Goldman’s capitalistic monoculture
Instead, Smith is selling a warm, self-congratulatory glow to anyone who thinks that Wall Street used to be great. In some halcyon era, according to this view, Wall Street’s success was great news for employees, for customers and of course for the economy as a whole. And it was great because it was built of great things: “teamwork, integrity, a spirit of humility, and always doing right by our clients … It wasn’t just about making money.”
In Smith’s moralistic telling, Goldman’s success was the result of its culture. And as TED has pointed out, that’s a vision of its business that has been sold for a long time, at least since the days of Sidney Weinberg.
There are many ways to describe what “culture” is at Goldman Sachs: a patina, a justification, a means, a way to turn bright, hardworking college grads into profit-generating managing directors. But the key is that this culture was always an ideal that Goldman actively sold to clients and pressed into employees. Having gone through a month of analyst orientation, I can tell you that it is effective and takes a while to wear off.
But when it does wear off, and for me it was sometime after my second year, you realize the extent to which these values are pushed on you — and who benefits from their sale. The culture of Goldman Sachs is sold for the reasons that anything else is sold. It’s the result, money, that makes any bank tick. Goldman Sachs is no exception.
Smith is far from the first Goldman employee to think that clients weren’t valued. In 2006, a few days after Lloyd Blankfein was announced as the new CEO, I was getting a sandwich at a now-gone lunch spot near 85 Broad Street, then the firm’s headquarters. Waiting in line, I overheard a conversation between two bankers talking about how, with a trader running the firm, the client franchise was doomed. It was not a new argument then, and I heard it repeated afterwards from other bankers. That was six years before Smith decided things were so bad that he couldn’t look fresh-faced college kids in the eye while handing them his GS business card.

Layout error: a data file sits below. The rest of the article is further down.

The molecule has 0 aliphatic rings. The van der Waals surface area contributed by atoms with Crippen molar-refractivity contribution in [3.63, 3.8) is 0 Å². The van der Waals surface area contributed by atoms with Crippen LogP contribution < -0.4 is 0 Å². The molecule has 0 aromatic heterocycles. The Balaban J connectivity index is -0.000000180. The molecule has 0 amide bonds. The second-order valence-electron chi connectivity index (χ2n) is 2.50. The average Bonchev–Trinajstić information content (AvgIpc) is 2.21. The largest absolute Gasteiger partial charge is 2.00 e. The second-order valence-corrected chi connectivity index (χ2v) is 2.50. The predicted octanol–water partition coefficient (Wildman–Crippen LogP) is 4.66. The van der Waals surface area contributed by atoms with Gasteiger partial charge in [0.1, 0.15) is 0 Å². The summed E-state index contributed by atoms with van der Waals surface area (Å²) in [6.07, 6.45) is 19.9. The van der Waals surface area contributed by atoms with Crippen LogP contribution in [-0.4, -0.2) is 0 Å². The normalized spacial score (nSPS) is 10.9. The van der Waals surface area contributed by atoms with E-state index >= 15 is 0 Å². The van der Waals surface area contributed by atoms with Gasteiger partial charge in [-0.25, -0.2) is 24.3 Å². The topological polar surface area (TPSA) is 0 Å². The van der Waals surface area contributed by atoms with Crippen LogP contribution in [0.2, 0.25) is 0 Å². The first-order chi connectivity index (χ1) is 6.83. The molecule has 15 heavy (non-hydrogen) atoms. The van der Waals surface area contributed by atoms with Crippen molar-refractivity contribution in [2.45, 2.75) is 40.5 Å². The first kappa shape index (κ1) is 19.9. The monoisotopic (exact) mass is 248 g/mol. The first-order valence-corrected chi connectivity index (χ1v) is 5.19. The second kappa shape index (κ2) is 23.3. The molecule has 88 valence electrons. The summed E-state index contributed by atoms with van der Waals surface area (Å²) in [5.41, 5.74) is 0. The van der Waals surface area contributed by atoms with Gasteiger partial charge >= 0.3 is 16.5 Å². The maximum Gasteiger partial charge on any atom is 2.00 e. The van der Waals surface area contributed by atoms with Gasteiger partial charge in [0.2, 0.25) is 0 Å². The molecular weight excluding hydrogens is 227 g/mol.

Smith never seems to have understood that the very powerful and very wealthy people he counted as colleagues might be less than what they said they were. Now, 12 years, three promotions, two recessions and one financial crisis later, Smith is devastated when he realizes that the place he used to work is nothing like what the “Human Capital Management” manual said it would be. It’s only now that he realizes that the three ways to become a leader at Goldman Sachs revolve around making money? That is not a tough conclusion to come to. And certainly not one that takes 12 years.
Not only did Greg Smith take every banality Goldman Sachs offered him at face value for far longer than he should be willing to admit but he also seems to believe that there actually is such a thing as a virtuous past lodged inside the history of banking.
When were these good times Smith wishes would return? Who were the gentlemen partners running investment banks by strictly adhering to the Latin mottos on their family crests? They never existed. Overly self-interested behavior by banks at the expense of their clients is as old as modern banking itself.
To believe that the culture of Goldman Sachs, or any other bank, is about “so much more” than making money misses a point that’s right in front of you. It’s not about more than making money. It’s about making money, full stop.
The rhetoric about teamwork, integrity, humility and client focus? Those are the gauzy drapes that conceal and decorate the view.